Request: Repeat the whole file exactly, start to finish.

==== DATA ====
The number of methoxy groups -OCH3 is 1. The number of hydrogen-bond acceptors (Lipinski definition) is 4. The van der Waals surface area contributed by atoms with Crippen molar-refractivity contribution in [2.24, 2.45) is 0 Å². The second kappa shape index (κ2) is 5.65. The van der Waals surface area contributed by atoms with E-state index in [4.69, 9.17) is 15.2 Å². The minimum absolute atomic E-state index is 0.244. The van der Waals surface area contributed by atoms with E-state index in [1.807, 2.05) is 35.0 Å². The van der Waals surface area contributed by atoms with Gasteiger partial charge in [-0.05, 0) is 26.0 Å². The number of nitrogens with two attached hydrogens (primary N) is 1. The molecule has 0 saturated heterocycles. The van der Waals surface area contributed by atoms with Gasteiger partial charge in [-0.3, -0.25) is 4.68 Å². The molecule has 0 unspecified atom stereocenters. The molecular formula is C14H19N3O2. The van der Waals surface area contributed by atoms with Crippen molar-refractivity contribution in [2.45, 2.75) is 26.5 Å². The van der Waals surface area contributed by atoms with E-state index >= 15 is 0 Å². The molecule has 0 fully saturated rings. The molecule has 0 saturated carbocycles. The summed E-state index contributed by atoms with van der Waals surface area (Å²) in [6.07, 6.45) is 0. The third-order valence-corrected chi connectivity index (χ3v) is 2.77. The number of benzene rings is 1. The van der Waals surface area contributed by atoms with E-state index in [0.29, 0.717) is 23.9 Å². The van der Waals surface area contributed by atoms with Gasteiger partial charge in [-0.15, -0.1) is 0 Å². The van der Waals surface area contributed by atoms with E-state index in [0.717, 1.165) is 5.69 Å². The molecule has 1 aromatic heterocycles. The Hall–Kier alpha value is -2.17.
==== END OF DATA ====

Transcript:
The number of methoxy groups -OCH3 is 1. The number of hydrogen-bond acceptors (Lipinski definition) is 4. The van der Waals surface area contributed by atoms with Crippen molar-refractivity contribution in [2.24, 2.45) is 0 Å². The second kappa shape index (κ2) is 5.65. The van der Waals surface area contributed by atoms with E-state index in [4.69, 9.17) is 15.2 Å². The minimum absolute atomic E-state index is 0.244. The van der Waals surface area contributed by atoms with E-state index in [1.807, 2.05) is 35.0 Å². The van der Waals surface area contributed by atoms with Gasteiger partial charge in [-0.05, 0) is 26.0 Å². The number of nitrogens with two attached hydrogens (primary N) is 1. The molecule has 0 saturated heterocycles. The van der Waals surface area contributed by atoms with Gasteiger partial charge in [-0.3, -0.25) is 4.68 Å². The molecule has 0 unspecified atom stereocenters. The molecular formula is C14H19N3O2. The van der Waals surface area contributed by atoms with Crippen molar-refractivity contribution in [2.45, 2.75) is 26.5 Å². The van der Waals surface area contributed by atoms with E-state index >= 15 is 0 Å². The molecule has 0 fully saturated rings. The molecule has 0 saturated carbocycles. The summed E-state index contributed by atoms with van der Waals surface area (Å²) in [6.07, 6.45) is 0. The third-order valence-corrected chi connectivity index (χ3v) is 2.77. The number of benzene rings is 1. The van der Waals surface area contributed by atoms with E-state index in [0.29, 0.717) is 23.9 Å². The van der Waals surface area contributed by atoms with Gasteiger partial charge in [-0.15, -0.1) is 0 Å². The van der Waals surface area contributed by atoms with E-state index in [0.717, 1.165) is 5.69 Å². The molecule has 1 aromatic heterocycles. The Hall–Kier alpha value is -2.17.